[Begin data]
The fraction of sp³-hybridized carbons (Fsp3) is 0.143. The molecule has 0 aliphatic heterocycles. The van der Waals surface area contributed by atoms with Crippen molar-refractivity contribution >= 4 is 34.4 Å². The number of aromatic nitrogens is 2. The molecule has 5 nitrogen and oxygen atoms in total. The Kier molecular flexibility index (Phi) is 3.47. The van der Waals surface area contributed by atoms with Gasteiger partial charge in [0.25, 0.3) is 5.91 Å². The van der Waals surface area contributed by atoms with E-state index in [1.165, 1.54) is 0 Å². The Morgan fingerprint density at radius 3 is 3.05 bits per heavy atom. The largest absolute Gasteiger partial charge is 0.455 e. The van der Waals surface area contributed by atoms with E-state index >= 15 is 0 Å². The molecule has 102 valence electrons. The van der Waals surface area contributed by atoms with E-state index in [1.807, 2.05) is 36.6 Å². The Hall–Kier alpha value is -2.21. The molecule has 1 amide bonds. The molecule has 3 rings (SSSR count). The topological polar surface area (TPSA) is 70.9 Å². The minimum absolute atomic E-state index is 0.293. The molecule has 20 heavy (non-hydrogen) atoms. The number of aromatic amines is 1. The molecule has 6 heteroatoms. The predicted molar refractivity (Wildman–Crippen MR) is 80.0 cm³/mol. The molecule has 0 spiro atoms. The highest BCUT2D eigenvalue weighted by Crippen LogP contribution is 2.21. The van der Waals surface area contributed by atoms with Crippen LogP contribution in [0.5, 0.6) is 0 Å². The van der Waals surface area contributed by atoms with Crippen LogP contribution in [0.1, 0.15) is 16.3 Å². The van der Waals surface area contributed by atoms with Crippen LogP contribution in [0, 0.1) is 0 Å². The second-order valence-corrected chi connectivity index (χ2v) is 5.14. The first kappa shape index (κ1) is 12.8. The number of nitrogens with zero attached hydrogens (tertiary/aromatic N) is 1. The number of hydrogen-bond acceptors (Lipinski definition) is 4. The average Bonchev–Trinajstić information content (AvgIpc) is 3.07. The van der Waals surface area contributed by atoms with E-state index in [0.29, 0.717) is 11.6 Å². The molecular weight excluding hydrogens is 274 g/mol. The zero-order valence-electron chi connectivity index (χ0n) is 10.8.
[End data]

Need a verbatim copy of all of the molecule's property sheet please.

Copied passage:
The fraction of sp³-hybridized carbons (Fsp3) is 0.143. The molecule has 0 aliphatic heterocycles. The van der Waals surface area contributed by atoms with Crippen molar-refractivity contribution >= 4 is 34.4 Å². The number of aromatic nitrogens is 2. The molecule has 5 nitrogen and oxygen atoms in total. The Kier molecular flexibility index (Phi) is 3.47. The van der Waals surface area contributed by atoms with Gasteiger partial charge in [0.25, 0.3) is 5.91 Å². The van der Waals surface area contributed by atoms with E-state index in [1.165, 1.54) is 0 Å². The Morgan fingerprint density at radius 3 is 3.05 bits per heavy atom. The largest absolute Gasteiger partial charge is 0.455 e. The van der Waals surface area contributed by atoms with E-state index >= 15 is 0 Å². The molecule has 102 valence electrons. The van der Waals surface area contributed by atoms with E-state index in [1.807, 2.05) is 36.6 Å². The Hall–Kier alpha value is -2.21. The molecule has 1 amide bonds. The molecule has 3 rings (SSSR count). The topological polar surface area (TPSA) is 70.9 Å². The minimum absolute atomic E-state index is 0.293. The molecule has 20 heavy (non-hydrogen) atoms. The number of aromatic amines is 1. The molecule has 6 heteroatoms. The predicted molar refractivity (Wildman–Crippen MR) is 80.0 cm³/mol. The molecule has 0 spiro atoms. The highest BCUT2D eigenvalue weighted by Crippen LogP contribution is 2.21. The van der Waals surface area contributed by atoms with Crippen LogP contribution in [0.5, 0.6) is 0 Å². The van der Waals surface area contributed by atoms with Crippen LogP contribution in [0.1, 0.15) is 16.3 Å². The van der Waals surface area contributed by atoms with Crippen LogP contribution in [0, 0.1) is 0 Å². The second-order valence-corrected chi connectivity index (χ2v) is 5.14. The first kappa shape index (κ1) is 12.8. The number of nitrogens with zero attached hydrogens (tertiary/aromatic N) is 1. The number of hydrogen-bond acceptors (Lipinski definition) is 4. The average Bonchev–Trinajstić information content (AvgIpc) is 3.07. The van der Waals surface area contributed by atoms with E-state index in [0.29, 0.717) is 11.6 Å². The molecular weight excluding hydrogens is 274 g/mol. The zero-order valence-electron chi connectivity index (χ0n) is 10.8.